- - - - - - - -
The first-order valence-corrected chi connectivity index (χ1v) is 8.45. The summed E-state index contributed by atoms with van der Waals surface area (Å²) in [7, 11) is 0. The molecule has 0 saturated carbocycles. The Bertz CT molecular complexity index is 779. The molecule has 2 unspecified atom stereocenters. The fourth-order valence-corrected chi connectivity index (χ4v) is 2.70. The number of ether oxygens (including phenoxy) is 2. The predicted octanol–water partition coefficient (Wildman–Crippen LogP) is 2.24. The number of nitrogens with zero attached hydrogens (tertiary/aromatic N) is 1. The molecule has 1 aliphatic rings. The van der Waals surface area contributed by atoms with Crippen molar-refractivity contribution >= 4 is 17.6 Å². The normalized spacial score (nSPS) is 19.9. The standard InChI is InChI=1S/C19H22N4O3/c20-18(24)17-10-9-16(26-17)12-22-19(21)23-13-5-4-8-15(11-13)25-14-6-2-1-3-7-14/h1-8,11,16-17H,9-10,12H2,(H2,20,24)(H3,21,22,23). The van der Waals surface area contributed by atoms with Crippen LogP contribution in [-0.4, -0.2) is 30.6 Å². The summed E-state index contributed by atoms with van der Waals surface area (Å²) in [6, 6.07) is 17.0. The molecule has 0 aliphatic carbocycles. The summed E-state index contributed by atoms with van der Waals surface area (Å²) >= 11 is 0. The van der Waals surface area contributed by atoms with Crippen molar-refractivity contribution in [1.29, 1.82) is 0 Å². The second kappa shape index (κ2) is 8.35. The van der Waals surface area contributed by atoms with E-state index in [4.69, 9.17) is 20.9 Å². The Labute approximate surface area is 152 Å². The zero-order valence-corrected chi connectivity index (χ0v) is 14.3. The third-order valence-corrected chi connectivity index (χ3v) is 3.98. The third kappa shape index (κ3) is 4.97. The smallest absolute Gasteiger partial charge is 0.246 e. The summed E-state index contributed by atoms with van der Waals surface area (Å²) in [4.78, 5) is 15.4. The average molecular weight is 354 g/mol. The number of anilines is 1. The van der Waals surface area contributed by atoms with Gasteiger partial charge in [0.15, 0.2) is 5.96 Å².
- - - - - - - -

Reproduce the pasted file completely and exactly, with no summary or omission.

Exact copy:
The first-order valence-corrected chi connectivity index (χ1v) is 8.45. The summed E-state index contributed by atoms with van der Waals surface area (Å²) in [7, 11) is 0. The molecule has 0 saturated carbocycles. The Bertz CT molecular complexity index is 779. The molecule has 2 unspecified atom stereocenters. The fourth-order valence-corrected chi connectivity index (χ4v) is 2.70. The number of ether oxygens (including phenoxy) is 2. The predicted octanol–water partition coefficient (Wildman–Crippen LogP) is 2.24. The number of nitrogens with zero attached hydrogens (tertiary/aromatic N) is 1. The molecule has 1 aliphatic rings. The van der Waals surface area contributed by atoms with Crippen molar-refractivity contribution >= 4 is 17.6 Å². The normalized spacial score (nSPS) is 19.9. The standard InChI is InChI=1S/C19H22N4O3/c20-18(24)17-10-9-16(26-17)12-22-19(21)23-13-5-4-8-15(11-13)25-14-6-2-1-3-7-14/h1-8,11,16-17H,9-10,12H2,(H2,20,24)(H3,21,22,23). The van der Waals surface area contributed by atoms with Crippen LogP contribution in [-0.4, -0.2) is 30.6 Å². The summed E-state index contributed by atoms with van der Waals surface area (Å²) in [6, 6.07) is 17.0. The molecule has 0 aliphatic carbocycles. The summed E-state index contributed by atoms with van der Waals surface area (Å²) >= 11 is 0. The van der Waals surface area contributed by atoms with Crippen molar-refractivity contribution in [1.29, 1.82) is 0 Å². The second kappa shape index (κ2) is 8.35. The van der Waals surface area contributed by atoms with E-state index in [4.69, 9.17) is 20.9 Å². The Labute approximate surface area is 152 Å². The zero-order valence-corrected chi connectivity index (χ0v) is 14.3. The third-order valence-corrected chi connectivity index (χ3v) is 3.98. The third kappa shape index (κ3) is 4.97. The smallest absolute Gasteiger partial charge is 0.246 e. The summed E-state index contributed by atoms with van der Waals surface area (Å²) in [4.78, 5) is 15.4. The average molecular weight is 354 g/mol. The number of anilines is 1. The van der Waals surface area contributed by atoms with Gasteiger partial charge in [0.15, 0.2) is 5.96 Å².